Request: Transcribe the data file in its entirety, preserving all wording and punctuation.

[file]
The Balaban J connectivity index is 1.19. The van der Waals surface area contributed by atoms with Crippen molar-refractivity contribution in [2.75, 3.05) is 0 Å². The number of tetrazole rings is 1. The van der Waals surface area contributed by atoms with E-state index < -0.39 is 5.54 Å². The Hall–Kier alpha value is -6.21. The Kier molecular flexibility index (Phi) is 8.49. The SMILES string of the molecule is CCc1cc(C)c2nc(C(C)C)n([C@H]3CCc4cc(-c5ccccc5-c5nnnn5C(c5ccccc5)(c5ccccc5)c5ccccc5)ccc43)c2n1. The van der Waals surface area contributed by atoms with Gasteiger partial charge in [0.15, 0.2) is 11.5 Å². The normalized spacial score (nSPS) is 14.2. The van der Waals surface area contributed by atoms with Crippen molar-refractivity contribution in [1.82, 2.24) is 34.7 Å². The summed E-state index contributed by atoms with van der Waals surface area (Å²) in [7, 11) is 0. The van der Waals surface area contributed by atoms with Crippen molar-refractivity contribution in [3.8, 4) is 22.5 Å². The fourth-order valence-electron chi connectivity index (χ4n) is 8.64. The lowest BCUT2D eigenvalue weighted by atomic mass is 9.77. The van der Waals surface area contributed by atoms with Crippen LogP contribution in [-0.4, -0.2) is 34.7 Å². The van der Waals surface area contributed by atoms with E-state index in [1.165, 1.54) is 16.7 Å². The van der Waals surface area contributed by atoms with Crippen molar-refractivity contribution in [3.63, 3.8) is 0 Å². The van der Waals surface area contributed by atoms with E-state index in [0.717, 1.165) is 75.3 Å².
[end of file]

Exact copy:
The Balaban J connectivity index is 1.19. The van der Waals surface area contributed by atoms with Crippen molar-refractivity contribution in [2.75, 3.05) is 0 Å². The number of tetrazole rings is 1. The van der Waals surface area contributed by atoms with E-state index < -0.39 is 5.54 Å². The Hall–Kier alpha value is -6.21. The Kier molecular flexibility index (Phi) is 8.49. The SMILES string of the molecule is CCc1cc(C)c2nc(C(C)C)n([C@H]3CCc4cc(-c5ccccc5-c5nnnn5C(c5ccccc5)(c5ccccc5)c5ccccc5)ccc43)c2n1. The van der Waals surface area contributed by atoms with Gasteiger partial charge in [0.15, 0.2) is 11.5 Å². The normalized spacial score (nSPS) is 14.2. The van der Waals surface area contributed by atoms with Crippen molar-refractivity contribution in [1.82, 2.24) is 34.7 Å². The summed E-state index contributed by atoms with van der Waals surface area (Å²) in [7, 11) is 0. The van der Waals surface area contributed by atoms with Crippen molar-refractivity contribution in [3.8, 4) is 22.5 Å². The fourth-order valence-electron chi connectivity index (χ4n) is 8.64. The lowest BCUT2D eigenvalue weighted by atomic mass is 9.77. The van der Waals surface area contributed by atoms with Crippen LogP contribution in [-0.4, -0.2) is 34.7 Å². The van der Waals surface area contributed by atoms with E-state index in [1.165, 1.54) is 16.7 Å². The van der Waals surface area contributed by atoms with Crippen molar-refractivity contribution in [3.63, 3.8) is 0 Å². The van der Waals surface area contributed by atoms with E-state index in [0.717, 1.165) is 75.3 Å².